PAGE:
Walking with the Aetas

October 10th, 2010

Girlie has just finished packing my bag for  my early morning bus trip to Zambales tomorrow, for a two-day visit to the Aetas’ ancestral domain.

She always helps me pack for any trip I make. Though she doesn’t say so, I sense that she worries about this trip. Perhaps she’s thinking of my legs; I’m 67 and have not climbed any mountain in decades.

“Why are you going up the mountain with the Aetas?” she finally asked. “They can just give you whatever information you need.”

My immediate answer was that I really want to see for myself their ancestral domain, including their settlements that they had to abandon when Mt. Pinatubo erupted. I can better help them negotiate with DENR and DA for support, if I have seen the place.

But I realize that the reason for my trip is not merely to familiarize myself with future project sites. The reason I’m going is to have a two-day “visioning walk and talk” with the Aetas.

Together with Carling, Letty, and other LAKAS and PBAZ Aeta leaders, we will be looking at sites where they will build new settlements, where they will have organic farms planted to upland rice, vegetables, and fruit trees, where they will have nurseries for “rainforestation.”

The Aeta barangay officials have already designated 2 hectares for building a primary school. But the Aeta leader-graduates also share the dream of ELF to build a “folk school,” which they have expanded to an Aeta Heritage and Learning Center. Carling wants to take us to the hot springs near Mt. PInatubo, where a future Wellness Center can rise.

It is not the first time ELF has been exchanging with the Aetas our dreams of a better future. From 1993, when we had the first Aeta participants in our Grassroots Leadership Course, and especially in the all-Aeta GLCs that followed, we would visualize our desired future in small groups and in plenary sessions. Their dreams always included a return to their mountain settlements.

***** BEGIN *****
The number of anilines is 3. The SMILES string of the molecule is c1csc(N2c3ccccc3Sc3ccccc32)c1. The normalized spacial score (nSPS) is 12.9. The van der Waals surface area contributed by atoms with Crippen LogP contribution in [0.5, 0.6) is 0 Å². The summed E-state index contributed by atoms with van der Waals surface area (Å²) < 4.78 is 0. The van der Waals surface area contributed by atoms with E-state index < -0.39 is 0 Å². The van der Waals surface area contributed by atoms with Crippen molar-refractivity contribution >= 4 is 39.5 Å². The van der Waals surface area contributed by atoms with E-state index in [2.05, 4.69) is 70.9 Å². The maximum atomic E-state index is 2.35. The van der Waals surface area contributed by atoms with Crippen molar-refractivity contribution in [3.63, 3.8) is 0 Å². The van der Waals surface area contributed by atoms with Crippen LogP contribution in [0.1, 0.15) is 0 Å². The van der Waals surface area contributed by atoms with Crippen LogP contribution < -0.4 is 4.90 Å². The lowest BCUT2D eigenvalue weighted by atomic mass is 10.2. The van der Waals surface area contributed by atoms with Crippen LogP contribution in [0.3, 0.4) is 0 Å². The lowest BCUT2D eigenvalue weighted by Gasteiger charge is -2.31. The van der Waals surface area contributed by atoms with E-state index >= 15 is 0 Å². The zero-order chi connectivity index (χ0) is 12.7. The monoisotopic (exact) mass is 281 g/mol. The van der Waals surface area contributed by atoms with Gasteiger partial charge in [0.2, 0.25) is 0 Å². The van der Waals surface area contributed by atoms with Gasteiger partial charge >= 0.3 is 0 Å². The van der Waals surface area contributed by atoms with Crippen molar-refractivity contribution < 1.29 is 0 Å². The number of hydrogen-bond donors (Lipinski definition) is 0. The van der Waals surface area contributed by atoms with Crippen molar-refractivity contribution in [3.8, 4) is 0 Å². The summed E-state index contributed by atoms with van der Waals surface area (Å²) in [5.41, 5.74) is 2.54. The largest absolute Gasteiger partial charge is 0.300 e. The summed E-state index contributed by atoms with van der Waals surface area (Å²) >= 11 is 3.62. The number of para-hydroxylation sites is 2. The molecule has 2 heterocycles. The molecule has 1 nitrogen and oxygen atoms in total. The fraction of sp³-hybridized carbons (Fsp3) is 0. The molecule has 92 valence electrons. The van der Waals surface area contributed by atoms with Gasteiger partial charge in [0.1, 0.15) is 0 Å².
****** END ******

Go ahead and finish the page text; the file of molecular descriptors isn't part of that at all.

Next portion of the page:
Now that they have successfully negotiated to get a CADT for their ancestral domain, they have more solid grounds for their dreams. Tomorrow and the day after,  I will walk with them on those grounds, while we talk about their dreams, our dreams.

More than 40 years ago, I walked up another mountain in my home island of Mindoro. I was a seminary student, assigned to teach basic literacy to the Mangyans. When my Mangyan guide showed me the house where I was to stay, I was surprised to find a Peace Corps volunteer, who immediately engaged me in conversation.

He asked, “Why are you here?” I gave him the simple answer, that I was a seminarian studying to be a missionary and this was part of my training. But that wasn’t really what he was asking about. As we talked, I realized that he was using me to find an answer to that same question posed to himself.

At some point, he admitted that he was there with the Mangyans possibly because he needed to be needed, or even because it made him feel somewhat messianic. That turned me off, and I don’t remember how we ended our conversation.

I don’t think I found a definite answer for myself then. And 40 years later, if I were asked the same question, I still wouldn’t have a definite answer. After 40 years, I know that there is usually not one definite answer. There is more than one answer.

Perhaps I will find a few more tomorrow, while walking with the Aetas.

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